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Our motto: "Critical thinking in the cheap seats." Unbiased, honest classical music and opera opinions, occasional obituaries and classical news reporting, since 2007. All written content © 2016 by Paul J. Pelkonen. For more about Superconductor, visit this link. For advertising rates, click this link. Follow us on Facebook.

Thursday, February 2, 2017

"So This Is How You Spend Eternity"

Time, Groundhog Day and Wagner's Parsifal.
by Paul J. Pelkonen
Two fools a minute: Bill Murray and Richard Wagner.
Photo of Bill Murray from promotional art for Groundhog Day © 1993 Columbia/Tri-Star Pictures.
It's Groundhog Day...again, and this morning's entertainment was a rewatch of the 1993 Bill Murray comedy. If you've never seen it, Groundhog Day is the Harold Ramis film about a Pennsylvania weatherman who travels to sleepy Punxsatawney, PA only to find himself trapped in a (seemingly) infinite time loop where it is always February 2nd. In this essay, we will explore how Phil's plight mirrors the plot of Wagner's final (and most mysterious) opera, Parsifal.

Nobody (not even Mr. Murray himself or the film's late director and co-writer Harold Ramis) can quite calculate how long Phil Connors spends trapped in his loop, which has been measured as 38 days (the number shown in the film), ten years, and even 10,000 years. At its start, he is brutish and violent, assaulting several innocent bystanders, getting arrested, robbing a bank and raping an unwitting woman by obtaining her personal information. The film's "stretchy" sense of time (Phil's quest includes repeated suicides,  creepy seduction attempts of Andi MacDowell's Rita and mastering both chiropracty and playing Rachmaninoff at the piano) is deliberately unclear, leaving the viewer unsure of how much time Phil spends in limbo before he decides to redeem himself.

The composer's libretto plays fast and loose with time and location, giving the listener (and Parsifal himself) little to no information as to how time actually works, or even where the opera itself takes place. (The stage directions indicate "mountains in the character of Gothic Spain" but offers no further details.) The music is "stretchy" too and performances (depending on the conductor) can be as short as three and a half hours (Richard Strauss) or five hours (Sir Reginald Goodall). Neither conductor cut the score.

The lack of temporal definition in Parsifal is not an omission or laziness but rather, crucial to the opera's plot. The opera opens on a peaceful landscape "in the domain of the Grail." In a series of narrations, the knight Gurnemanz explains that the King of the Grail Knights, Amfortas was wounded when he lost the sacred Spear that pierced Christ's side as he suffered on the cross. However, while we see Amfortas suffer, we have no indication how long the King has been in agony. Suffering is now infinite. Gurnemanz further explains that Kundry, the Grail Knights' messenger, may be cursed (more on that in a minute.) In still more narration, he relates how Brotherhood of the Grail was founded by Titurel, (Amfortas' father) in a vision. The domain was betrayed by Klingsor, who later wounded Amfortas and stole the Spear.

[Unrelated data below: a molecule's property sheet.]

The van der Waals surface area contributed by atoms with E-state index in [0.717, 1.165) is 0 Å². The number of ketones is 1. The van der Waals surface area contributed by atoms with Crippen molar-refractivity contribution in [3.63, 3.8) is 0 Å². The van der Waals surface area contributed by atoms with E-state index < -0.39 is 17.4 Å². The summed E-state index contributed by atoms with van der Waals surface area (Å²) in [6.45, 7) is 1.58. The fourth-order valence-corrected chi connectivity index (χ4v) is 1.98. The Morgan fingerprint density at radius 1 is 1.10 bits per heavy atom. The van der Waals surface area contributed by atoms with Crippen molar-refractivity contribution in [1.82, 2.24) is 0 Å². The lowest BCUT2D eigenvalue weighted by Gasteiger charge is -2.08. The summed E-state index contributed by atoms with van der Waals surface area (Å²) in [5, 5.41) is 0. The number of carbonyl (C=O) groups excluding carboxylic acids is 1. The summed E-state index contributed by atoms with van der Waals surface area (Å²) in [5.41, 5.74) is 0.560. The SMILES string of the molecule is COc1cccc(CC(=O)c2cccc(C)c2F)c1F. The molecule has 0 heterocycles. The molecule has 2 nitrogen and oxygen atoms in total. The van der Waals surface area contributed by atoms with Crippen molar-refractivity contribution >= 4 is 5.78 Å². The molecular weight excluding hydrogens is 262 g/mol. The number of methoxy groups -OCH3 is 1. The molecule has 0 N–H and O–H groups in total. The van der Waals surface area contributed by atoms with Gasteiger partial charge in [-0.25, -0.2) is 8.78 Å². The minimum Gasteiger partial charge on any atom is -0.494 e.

An hour into the opera, the action finally starts. Parsifal enters and commits an act of violence, killing a swan with a bow and arrow and attacking Kundry.  Like Phil, he is a fool, who does not understand right and wrong. Gurnemanz brings Parsifal to the daily Grail ceremony (where Amfortas presides: his wounds break out afresh every time the Grail is unveiled) and meet Titurel, confined to a living death in a cell beneath the Grail temple. However, the fool does not comprehend what he is seeing and is thrown out of the temple for his ignorance.

In the second act, Parsifal blunders into Klingsor's castle and meets Kundry again, now a seductress who leads the Knights to their doom and helps enslave them. In the course of her attempt on Parsifal's virtue, she tells the would-be knight his name, the names of his parents and kisses him for the first time. This is the beginning of his wisdom as he suddenly understands Amfortas' plight and that the wound must be healed. Then she reveals her own origin, that she is a woman who laughed at Christ on the cross and was cursed by his glance. Finally, we have a fixed point in time--but as with Amfortas, we do not know how long she has been suffering.

Parsifal obtains the Spear, uses it to defeat Klingsor, and journeys back to the Grail domain to save Amfortas. He arrives on a Good Friday (another fixed point) but there is no indication of how long or how far he has traveled. Amfortas is still suffering, and Titurel has died. Groundhog Day has death too: Phil repeatedly commits suicide only to realize that death offers no release from his suffering/ignorance, and at one point tries to help an old homeless man (Titurel?) who dies (several times) in his arms. At this point, he realizes (like Parsifal) that he has to save himself, and starts his path to redemption and eventual escape from February 2nd.

There's one more parallel: just as Parsifal ends the opera by becoming the new King of the Grail, Phil must remain too: the last line of Groundhog Day is: "Let's LIVE here!"

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Since 2007, Superconductor has grown from an occasional concert or CD review to a near-daily publication covering classical music, opera and the arts in and around NYC, with excursions to Boston, Philadelphia, and upstate NY. I am a freelance writer living and working in Brooklyn NY. And no, I'm not a conductor.